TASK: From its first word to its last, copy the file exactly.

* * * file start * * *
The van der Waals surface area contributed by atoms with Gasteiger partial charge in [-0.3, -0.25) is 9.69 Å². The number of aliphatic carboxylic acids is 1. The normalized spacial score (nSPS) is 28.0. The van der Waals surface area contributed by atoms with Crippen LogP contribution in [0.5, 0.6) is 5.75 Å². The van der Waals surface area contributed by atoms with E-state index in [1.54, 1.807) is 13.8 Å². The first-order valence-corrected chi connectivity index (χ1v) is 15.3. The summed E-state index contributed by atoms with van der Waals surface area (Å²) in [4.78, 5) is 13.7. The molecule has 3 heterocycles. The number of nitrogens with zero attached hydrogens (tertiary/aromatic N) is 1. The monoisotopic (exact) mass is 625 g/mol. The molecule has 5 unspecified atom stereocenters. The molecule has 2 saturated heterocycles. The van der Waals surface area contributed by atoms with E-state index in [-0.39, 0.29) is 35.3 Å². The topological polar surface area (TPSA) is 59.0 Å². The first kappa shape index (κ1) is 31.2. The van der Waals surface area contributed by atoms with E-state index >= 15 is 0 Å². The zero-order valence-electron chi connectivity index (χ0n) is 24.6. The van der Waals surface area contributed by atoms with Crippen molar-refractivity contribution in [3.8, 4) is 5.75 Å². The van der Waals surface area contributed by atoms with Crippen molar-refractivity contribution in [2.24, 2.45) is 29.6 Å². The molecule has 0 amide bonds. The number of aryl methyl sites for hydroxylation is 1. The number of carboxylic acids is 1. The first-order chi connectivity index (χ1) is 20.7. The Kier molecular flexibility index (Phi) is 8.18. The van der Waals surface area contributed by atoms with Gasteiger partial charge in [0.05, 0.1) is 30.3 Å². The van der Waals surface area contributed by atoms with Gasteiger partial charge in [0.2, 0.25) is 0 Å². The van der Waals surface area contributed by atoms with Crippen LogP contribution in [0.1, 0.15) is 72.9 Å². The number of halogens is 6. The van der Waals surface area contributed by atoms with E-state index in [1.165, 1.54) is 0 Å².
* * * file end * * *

The van der Waals surface area contributed by atoms with Gasteiger partial charge in [-0.3, -0.25) is 9.69 Å². The number of aliphatic carboxylic acids is 1. The normalized spacial score (nSPS) is 28.0. The van der Waals surface area contributed by atoms with Crippen LogP contribution in [0.5, 0.6) is 5.75 Å². The van der Waals surface area contributed by atoms with E-state index in [1.54, 1.807) is 13.8 Å². The first-order valence-corrected chi connectivity index (χ1v) is 15.3. The summed E-state index contributed by atoms with van der Waals surface area (Å²) in [4.78, 5) is 13.7. The molecule has 3 heterocycles. The number of nitrogens with zero attached hydrogens (tertiary/aromatic N) is 1. The monoisotopic (exact) mass is 625 g/mol. The molecule has 5 unspecified atom stereocenters. The molecule has 2 saturated heterocycles. The van der Waals surface area contributed by atoms with E-state index in [-0.39, 0.29) is 35.3 Å². The topological polar surface area (TPSA) is 59.0 Å². The first kappa shape index (κ1) is 31.2. The van der Waals surface area contributed by atoms with E-state index >= 15 is 0 Å². The zero-order valence-electron chi connectivity index (χ0n) is 24.6. The van der Waals surface area contributed by atoms with Crippen molar-refractivity contribution in [3.8, 4) is 5.75 Å². The van der Waals surface area contributed by atoms with Crippen molar-refractivity contribution in [2.24, 2.45) is 29.6 Å². The molecule has 0 amide bonds. The number of aryl methyl sites for hydroxylation is 1. The number of carboxylic acids is 1. The first-order chi connectivity index (χ1) is 20.7. The Kier molecular flexibility index (Phi) is 8.18. The van der Waals surface area contributed by atoms with Gasteiger partial charge in [0.05, 0.1) is 30.3 Å². The van der Waals surface area contributed by atoms with Gasteiger partial charge in [0.2, 0.25) is 0 Å². The van der Waals surface area contributed by atoms with Crippen LogP contribution in [0.1, 0.15) is 72.9 Å². The number of halogens is 6. The van der Waals surface area contributed by atoms with E-state index in [1.165, 1.54) is 0 Å².